And that's what I call a comment with dash.

SethG 11:24 AM  

So I became an EMT in college because I had crush on a woman in the class. The primary reason I never worked as an EMT: avulsion injuries. Our books were full of pictures of them. I shudder every time someone says AVULSE today, and in the end I was too shy to ask her out anyway.

I'm guessing Greene didn't fly through this puzzle. Because I did--my second fastest Thursday ever, less than half as long as yesterday--and we learned recently that his knowledge seems to exactly complement mine. Greene, hope you enjoyed it as much as I did anyway...

Rex, no one should read more Dickens. To me, SETH is a clockmaker. And to Jane Roberts, SETH was entirely something else...

Ruth 11:29 AM  

Foodie: the word evulsion does exist but what your patient suffered was a brachial plexus avulsion. I think you were led astray by someone else's misspelling.

fikink 11:33 AM  

Pretty breezy experience given my history with Kevin Der Kluge. I, too, wanted an E to begin AVULSE, Rex - the same thinking but a different impetus; the cat was EXpelling that hairball.

"Dada I generally like, but Surrealism, not so much. Melting watches and bird-headed ladies only do so much for me."

Uh...Rex...

will nediger 11:34 AM  

It seems like the pangram can be preserved while getting rid of the AVULSE/AME crossing:

E*OHO
RAVEN
SQUAB
*ALLA
*BETS
*ASHE

The AQABA/ALLA crossing might be a problem, but cluing ALLA as "...and to ___ good night" makes it gettable.

lisleman 11:44 AM  

first time to this very popular blog. very interesting and I don't even do crossword puzzles. I like a little sudoku but that logic type of puzzle would not yield these interesting background stories.
thanks

Crosscan 11:48 AM  

Welcome lisleman. Don't underestimate the fascination of a 3 in the far upper left box. And I still I remember the day when we first saw 312674589 in the bottom row for the first time; you should have seen the back and forth comments...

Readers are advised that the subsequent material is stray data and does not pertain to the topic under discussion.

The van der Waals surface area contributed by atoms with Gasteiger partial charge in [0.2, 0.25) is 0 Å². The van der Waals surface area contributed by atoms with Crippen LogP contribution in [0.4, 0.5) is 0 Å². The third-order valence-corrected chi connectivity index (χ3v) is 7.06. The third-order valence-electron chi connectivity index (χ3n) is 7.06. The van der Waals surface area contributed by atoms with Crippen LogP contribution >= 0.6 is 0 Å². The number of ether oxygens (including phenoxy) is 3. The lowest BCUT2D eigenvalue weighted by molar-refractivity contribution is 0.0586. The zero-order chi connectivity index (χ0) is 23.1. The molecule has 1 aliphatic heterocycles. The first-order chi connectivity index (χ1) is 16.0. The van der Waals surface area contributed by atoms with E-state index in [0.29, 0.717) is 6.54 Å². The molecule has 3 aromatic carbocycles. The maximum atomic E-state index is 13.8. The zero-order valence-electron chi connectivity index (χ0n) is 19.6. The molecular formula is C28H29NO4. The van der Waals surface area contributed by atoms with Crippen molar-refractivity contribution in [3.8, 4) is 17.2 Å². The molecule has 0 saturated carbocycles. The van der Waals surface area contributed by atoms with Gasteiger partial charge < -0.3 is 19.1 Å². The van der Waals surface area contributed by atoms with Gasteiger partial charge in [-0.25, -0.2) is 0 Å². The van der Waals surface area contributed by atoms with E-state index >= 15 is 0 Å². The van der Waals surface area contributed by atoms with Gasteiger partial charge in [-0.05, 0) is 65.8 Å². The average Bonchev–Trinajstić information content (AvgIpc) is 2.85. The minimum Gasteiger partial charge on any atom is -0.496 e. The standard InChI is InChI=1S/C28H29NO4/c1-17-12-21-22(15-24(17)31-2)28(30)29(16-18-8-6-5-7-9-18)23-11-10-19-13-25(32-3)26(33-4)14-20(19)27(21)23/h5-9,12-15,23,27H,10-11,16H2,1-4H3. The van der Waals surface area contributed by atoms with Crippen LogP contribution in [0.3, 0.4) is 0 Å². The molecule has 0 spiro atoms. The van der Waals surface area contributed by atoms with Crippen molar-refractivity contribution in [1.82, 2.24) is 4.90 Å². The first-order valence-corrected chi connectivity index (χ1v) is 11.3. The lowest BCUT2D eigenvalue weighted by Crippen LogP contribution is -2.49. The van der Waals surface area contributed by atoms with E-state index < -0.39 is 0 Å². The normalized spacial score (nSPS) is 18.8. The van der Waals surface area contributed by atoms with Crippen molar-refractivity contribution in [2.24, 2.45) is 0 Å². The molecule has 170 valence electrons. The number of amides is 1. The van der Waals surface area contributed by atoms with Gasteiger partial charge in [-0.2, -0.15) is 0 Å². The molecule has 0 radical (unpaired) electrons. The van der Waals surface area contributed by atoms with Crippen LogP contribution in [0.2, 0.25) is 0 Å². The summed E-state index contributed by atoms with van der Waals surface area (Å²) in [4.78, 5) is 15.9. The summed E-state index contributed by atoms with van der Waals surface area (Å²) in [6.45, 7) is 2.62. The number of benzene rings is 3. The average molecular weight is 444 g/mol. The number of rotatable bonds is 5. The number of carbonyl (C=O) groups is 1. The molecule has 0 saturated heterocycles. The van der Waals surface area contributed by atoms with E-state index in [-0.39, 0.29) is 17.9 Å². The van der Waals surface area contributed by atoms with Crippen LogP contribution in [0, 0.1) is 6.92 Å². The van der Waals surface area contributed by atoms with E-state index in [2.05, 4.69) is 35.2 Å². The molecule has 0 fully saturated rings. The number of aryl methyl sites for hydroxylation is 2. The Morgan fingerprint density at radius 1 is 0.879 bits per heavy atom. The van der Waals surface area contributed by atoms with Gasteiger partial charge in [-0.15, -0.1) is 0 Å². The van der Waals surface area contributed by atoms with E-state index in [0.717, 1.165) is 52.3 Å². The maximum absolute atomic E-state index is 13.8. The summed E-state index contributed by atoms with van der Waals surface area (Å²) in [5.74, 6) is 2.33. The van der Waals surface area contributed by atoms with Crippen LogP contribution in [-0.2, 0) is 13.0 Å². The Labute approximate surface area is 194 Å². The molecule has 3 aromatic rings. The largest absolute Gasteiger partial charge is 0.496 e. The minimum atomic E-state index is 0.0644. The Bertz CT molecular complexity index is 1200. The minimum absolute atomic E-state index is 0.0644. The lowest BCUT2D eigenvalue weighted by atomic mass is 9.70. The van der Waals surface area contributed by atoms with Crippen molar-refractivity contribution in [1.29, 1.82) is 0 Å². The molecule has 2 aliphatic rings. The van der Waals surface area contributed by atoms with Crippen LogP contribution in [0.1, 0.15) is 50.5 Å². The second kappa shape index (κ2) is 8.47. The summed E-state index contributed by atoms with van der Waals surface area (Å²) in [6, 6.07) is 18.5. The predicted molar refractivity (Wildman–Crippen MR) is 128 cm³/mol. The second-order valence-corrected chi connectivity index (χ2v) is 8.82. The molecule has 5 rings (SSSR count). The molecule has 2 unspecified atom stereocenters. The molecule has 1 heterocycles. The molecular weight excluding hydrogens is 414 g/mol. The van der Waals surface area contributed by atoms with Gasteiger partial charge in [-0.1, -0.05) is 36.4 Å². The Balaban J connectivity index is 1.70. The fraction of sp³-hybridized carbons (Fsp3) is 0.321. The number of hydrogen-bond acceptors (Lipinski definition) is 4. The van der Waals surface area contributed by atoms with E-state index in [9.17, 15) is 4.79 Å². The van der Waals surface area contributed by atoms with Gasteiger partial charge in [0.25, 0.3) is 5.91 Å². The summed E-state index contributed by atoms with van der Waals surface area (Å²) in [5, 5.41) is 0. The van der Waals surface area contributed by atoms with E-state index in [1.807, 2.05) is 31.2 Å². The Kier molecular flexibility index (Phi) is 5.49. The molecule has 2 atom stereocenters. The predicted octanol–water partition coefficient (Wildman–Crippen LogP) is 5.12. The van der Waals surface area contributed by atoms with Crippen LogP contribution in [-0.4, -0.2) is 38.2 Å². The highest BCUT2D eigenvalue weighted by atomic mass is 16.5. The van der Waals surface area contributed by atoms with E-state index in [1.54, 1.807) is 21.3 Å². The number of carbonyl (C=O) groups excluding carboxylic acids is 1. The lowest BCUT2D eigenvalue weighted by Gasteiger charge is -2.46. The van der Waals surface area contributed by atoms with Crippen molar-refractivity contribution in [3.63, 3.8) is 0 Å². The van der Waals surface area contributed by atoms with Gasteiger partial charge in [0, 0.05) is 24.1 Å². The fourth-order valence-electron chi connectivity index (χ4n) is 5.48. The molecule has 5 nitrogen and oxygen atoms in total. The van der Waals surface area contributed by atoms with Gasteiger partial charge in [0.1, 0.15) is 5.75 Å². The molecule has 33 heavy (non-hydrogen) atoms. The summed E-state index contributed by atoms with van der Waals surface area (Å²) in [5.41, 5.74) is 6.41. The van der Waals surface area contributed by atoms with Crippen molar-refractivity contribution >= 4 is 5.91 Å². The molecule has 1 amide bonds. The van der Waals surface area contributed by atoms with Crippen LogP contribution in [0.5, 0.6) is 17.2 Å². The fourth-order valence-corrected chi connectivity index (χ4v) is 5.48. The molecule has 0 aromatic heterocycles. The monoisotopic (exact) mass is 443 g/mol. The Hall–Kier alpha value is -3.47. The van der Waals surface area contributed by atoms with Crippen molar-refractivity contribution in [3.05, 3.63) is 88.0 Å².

Karen 11:52 AM  

I loved the puzzle, loved seeing the theme develop, and love that this was my fastest Thursday time all year. I was really expecting people to think this was an easy Thursday puzzle. The sf touchstones certainly helped me out, and I've finally learned OZAWA's name. And I've watched both West Wing and Price is Right. I grew up in the South and AME was somewhere in my vocabulary, and I've seen AVULSED bones and fingernails.

santafefran 11:53 AM  

What a clever and fun puzzle.

OHJAY--not
Never encountered AVULSE or ENDASH until today even though I knew AME.
Wanted EASEL for "The Price is Right" prop until I got XRAYOFHOPE and saw that wouldn't work.


Being an Ebay addict, I can tell you that "Collectibles" and "Toys & Hobbies" are major search categories; hence when you click on them they open a new window. Still took me a while to get to the right answer.

Naturally, I loved the mini Sci-Fi theme. Thanks Kevin Der!

Radios Amigos.

PlantieBea 12:06 PM  

Yet another take on the SE: I had ABI (American Bible Institue)for the church letters, BE IN IT for be serious, AVULSE, SQUID for the starters and more, and INDASH which I convinced myself had to be correct for the double dash=hyphen. I came ready to complain about the rotten clue for SQUID, but I guess the tizzy was of only my making.

Kelly 12:07 PM